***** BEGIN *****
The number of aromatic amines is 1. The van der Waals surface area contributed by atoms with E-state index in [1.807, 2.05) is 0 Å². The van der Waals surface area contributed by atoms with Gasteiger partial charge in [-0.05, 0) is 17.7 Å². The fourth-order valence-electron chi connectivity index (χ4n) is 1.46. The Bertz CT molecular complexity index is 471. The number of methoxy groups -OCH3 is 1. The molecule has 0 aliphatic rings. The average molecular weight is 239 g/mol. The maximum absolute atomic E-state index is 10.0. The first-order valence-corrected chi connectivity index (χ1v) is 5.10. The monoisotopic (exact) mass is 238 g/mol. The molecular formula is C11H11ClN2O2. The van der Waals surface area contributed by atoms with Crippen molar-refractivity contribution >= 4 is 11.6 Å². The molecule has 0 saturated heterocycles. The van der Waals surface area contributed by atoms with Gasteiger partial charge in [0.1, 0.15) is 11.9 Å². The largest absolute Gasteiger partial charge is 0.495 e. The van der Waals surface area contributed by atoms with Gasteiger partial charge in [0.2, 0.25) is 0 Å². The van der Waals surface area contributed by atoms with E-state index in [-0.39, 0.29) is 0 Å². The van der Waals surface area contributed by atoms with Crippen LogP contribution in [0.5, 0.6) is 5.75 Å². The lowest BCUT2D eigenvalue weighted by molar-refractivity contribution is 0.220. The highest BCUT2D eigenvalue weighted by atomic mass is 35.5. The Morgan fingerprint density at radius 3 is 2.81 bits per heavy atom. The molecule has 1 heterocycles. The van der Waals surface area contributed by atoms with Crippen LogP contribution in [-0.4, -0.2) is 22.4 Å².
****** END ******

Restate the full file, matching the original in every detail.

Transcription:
The number of aromatic amines is 1. The van der Waals surface area contributed by atoms with E-state index in [1.807, 2.05) is 0 Å². The van der Waals surface area contributed by atoms with Gasteiger partial charge in [-0.05, 0) is 17.7 Å². The fourth-order valence-electron chi connectivity index (χ4n) is 1.46. The Bertz CT molecular complexity index is 471. The number of methoxy groups -OCH3 is 1. The molecule has 0 aliphatic rings. The average molecular weight is 239 g/mol. The maximum absolute atomic E-state index is 10.0. The first-order valence-corrected chi connectivity index (χ1v) is 5.10. The monoisotopic (exact) mass is 238 g/mol. The molecular formula is C11H11ClN2O2. The van der Waals surface area contributed by atoms with Crippen molar-refractivity contribution >= 4 is 11.6 Å². The molecule has 0 saturated heterocycles. The van der Waals surface area contributed by atoms with Gasteiger partial charge in [0.1, 0.15) is 11.9 Å². The largest absolute Gasteiger partial charge is 0.495 e. The van der Waals surface area contributed by atoms with Gasteiger partial charge in [0.2, 0.25) is 0 Å². The van der Waals surface area contributed by atoms with E-state index in [-0.39, 0.29) is 0 Å². The van der Waals surface area contributed by atoms with Crippen LogP contribution in [0.5, 0.6) is 5.75 Å². The lowest BCUT2D eigenvalue weighted by molar-refractivity contribution is 0.220. The highest BCUT2D eigenvalue weighted by atomic mass is 35.5. The Morgan fingerprint density at radius 3 is 2.81 bits per heavy atom. The molecule has 1 heterocycles. The van der Waals surface area contributed by atoms with Crippen LogP contribution in [-0.4, -0.2) is 22.4 Å².